Even without the bilious cloud of radiation about it, the Second Enemy’s hull was thick enough to prevent active scans of the interior. Most warships were that way – it did no good to allow your foe to map your most vulnerable areas.
The Second Enemy Vessel’s main hangar was a wreck and its secondary bay was little better. There were easily identifiable airlocks, though several had been warped to uselessness. That was an option, but Sectator Command had selected a more direct approach.
The ship shook. Three – four – times in rapid succession.
“What happened?” a junior officer asked, his dirt-streaked face drawn, eyes wide. “Are they firing on us?”
Goldstein laid a hand on the cadet’s shoulder. “Steady, lad. And no, they haven’t. Unless I miss my guess, they hit us with breaching pods. We’ve been boarded.”
The Sectator unit moved through the outer levels of the Second Enemy Vessel. Their armour was enough to hold off the worst of the radiation; their physiology would do the rest. They had no need for search beams; their visors included night-vision as well as several alternative passive scan modes and the sputtering overhead lights and computer panels were all the illumination they needed.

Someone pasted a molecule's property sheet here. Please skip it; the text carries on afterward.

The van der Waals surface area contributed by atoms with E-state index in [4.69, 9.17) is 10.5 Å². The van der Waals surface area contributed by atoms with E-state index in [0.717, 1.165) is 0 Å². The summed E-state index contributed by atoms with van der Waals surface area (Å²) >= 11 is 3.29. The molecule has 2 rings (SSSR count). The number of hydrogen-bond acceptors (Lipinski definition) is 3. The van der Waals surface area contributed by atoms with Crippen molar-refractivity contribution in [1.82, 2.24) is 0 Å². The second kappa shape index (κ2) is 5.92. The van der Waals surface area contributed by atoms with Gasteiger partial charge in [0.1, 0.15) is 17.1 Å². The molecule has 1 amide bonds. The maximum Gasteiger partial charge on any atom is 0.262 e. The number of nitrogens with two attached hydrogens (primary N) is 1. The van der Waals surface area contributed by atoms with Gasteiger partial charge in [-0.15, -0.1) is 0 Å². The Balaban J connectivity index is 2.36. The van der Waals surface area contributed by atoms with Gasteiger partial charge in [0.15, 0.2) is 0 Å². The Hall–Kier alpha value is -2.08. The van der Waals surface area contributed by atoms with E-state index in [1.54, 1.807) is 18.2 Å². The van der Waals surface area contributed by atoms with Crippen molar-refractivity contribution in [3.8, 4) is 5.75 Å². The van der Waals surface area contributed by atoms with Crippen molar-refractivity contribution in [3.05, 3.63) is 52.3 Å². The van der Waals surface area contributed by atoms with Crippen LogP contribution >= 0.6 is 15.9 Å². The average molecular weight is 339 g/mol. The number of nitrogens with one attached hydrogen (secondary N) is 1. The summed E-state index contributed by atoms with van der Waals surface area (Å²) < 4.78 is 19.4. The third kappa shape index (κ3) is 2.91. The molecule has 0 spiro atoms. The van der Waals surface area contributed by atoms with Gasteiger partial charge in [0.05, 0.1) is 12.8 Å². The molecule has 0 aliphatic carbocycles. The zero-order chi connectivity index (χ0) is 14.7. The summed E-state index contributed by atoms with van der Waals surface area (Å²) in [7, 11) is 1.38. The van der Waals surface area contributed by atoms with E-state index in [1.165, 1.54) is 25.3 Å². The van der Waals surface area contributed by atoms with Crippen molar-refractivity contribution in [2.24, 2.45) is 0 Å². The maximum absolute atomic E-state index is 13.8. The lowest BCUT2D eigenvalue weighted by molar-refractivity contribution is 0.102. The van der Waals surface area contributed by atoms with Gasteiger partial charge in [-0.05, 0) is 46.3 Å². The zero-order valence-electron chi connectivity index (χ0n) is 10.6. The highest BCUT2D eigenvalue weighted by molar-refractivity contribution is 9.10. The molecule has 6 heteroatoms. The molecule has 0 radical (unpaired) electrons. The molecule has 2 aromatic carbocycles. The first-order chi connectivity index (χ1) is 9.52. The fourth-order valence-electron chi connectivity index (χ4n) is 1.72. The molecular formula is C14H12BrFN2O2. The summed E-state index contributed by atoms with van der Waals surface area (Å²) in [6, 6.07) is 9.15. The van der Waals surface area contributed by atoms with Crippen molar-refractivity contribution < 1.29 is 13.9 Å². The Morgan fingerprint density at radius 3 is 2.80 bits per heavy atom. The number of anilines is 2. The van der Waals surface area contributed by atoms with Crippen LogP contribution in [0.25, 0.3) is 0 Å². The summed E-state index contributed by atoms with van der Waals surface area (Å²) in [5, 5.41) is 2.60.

If the Second Enemy were still present, shouldn’t they have cut power to this section? Perhaps their control systems were damaged. Given the state of this vessel, it was not unlikely. Bodies littered the passageways; some were burned beyond recognition, others had skin that had suppurated and blistered from lethal doses of radiation. Others were maimed, mutilated, frozen and desiccated in the vacuum.
One of the Sectators paused by a pair of Enemy; male and female, they held each other closely. Their eyes were shut, expressions desperate as they clutched to one another, seeking solace as the end came. Brother and sister? Lovers? Or simply neither wishing to die alone? It didn’t matter.
The armoured soldier moved back to the group. It had to be this way. There was too much at stake to do otherwise.
“Do we have a fix on them?”
“I’m sorry, sir,” an ensign apologized, brushing a greasy strand of hair out of her eyes. “Internal sensors are one of the few systems we’ve still got, but in the outer decks, it’s like trying to hunt geese in the fog. I think I’ve located two of their boarding craft with a possible contact on the third, but as for the units themselves… I’ve got nothing.”
“Stay on it. Keep a channel to Senior Major Garcia handy; as soon as you spot them, you let him know.”